Members - Reputation: 126
Posted 29 October 2012 - 06:21 AM
I just want to ask if can I check for "KEY"(keyboard) that is HOLD/PRESSED for a long time, because I am to create a clone of breakout with air hockey for 2 different human players.
Here's the list of my concern:
1. Do I need other/ 3rd party library for KEY HOLDS?
2. Is multi-threading needed? I don't know anything about this multi-threading stuff and
I don't think about using one(I'm just a NEWBIE).
3. One more thing, what if the two players pressed their respective key at the same time,
how can I program to avoid error or worse one player's key is prioritized first before
the the key of the other.
Player 1 = W for UP & S for DOWN
Player 2 = O for UP & L for DOWN
(example: W & L is pressed at the same time)
Great thanks for help.
PS: I use GLUT for the visuals of the game.
Members - Reputation: 5801
Posted 29 October 2012 - 06:36 AM
Read a bit of documentation and maybe a tutorial on how to do keyboard input with SDL or SFML and post back if you can't figure it out.
Edited by alvaro, 29 October 2012 - 06:36 AM.
Members - Reputation: 560
Posted 29 October 2012 - 02:10 PM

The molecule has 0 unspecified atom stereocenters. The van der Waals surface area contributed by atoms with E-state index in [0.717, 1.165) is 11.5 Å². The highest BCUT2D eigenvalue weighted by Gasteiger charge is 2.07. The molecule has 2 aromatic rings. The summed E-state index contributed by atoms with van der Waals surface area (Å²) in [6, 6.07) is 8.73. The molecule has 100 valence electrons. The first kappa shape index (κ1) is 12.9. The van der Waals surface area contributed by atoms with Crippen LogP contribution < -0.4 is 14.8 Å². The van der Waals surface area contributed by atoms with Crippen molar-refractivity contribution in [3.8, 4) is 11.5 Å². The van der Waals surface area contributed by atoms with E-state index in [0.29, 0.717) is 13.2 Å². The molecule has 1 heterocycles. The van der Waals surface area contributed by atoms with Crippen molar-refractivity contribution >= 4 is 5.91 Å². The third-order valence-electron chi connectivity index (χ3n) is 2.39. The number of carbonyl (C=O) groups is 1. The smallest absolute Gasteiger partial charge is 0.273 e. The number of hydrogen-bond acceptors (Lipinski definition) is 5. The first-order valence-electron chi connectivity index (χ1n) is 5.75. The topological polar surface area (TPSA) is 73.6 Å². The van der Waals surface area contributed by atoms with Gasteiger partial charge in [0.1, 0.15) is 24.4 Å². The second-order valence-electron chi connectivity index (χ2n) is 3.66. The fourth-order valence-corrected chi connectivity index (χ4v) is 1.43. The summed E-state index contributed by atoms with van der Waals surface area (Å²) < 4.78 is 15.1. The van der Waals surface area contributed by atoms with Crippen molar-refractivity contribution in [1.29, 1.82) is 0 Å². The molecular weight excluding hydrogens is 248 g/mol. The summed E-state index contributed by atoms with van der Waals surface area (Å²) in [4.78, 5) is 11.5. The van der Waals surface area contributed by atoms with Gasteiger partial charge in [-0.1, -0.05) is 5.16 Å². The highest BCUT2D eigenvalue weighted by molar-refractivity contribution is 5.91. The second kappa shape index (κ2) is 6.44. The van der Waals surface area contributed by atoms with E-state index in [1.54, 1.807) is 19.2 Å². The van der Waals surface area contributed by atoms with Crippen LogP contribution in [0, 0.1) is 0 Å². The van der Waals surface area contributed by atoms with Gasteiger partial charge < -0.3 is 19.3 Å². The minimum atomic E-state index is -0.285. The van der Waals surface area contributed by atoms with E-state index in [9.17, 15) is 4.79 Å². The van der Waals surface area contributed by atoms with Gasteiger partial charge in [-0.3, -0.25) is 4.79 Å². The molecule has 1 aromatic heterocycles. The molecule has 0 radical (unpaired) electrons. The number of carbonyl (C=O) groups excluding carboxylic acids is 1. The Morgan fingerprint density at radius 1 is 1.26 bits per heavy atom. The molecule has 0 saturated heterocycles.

#3 Input should be just like any other task such as physics, or rendering, ie: it will be processed during a slice of the timestep, so collect your key ups key downs when they occur, process them all at once.
As Alvaro mentioned, each os will have it's own method of providing keyboard input. In windows, this would be the windows message pump, and the keyup/keydown messages. This is where a prebuilt library will help, but it is not necessary.
Staff - Reputation: 8897
Posted 01 November 2012 - 01:51 AM
You can find a couple of tutorials on keyboard handling with GLUT here and here.
For your third question, certain keyboards can have trouble with missing key events if certain combinations of keys are pressed simultaneously, but this is a hardware problem that even effects commercial AAA titles and isn't something you should really worry about, and would only normally be a problem if you would expect a large number of keys to be held down simultaneously. As mentioned by others, the order of key-presses should not be a problem.
Let us know if you have trouble implementing your input and we'll give you some more tips, but hopefully you've got a good starting point. You should probably stick with a nice simple input system for your first couple of games, but once you've got a good handle on that you might consider more advanced functionality such as allowing your players to re-map the keys; there are some thoughts on how to do so in ApochPiQ's journal entry "designing a robust input handling system for games" and a link to a sample implementation of the code, although it may be a bit advanced till you've had some more practice.
Hope that's helpful!
- Jason Astle-Adams.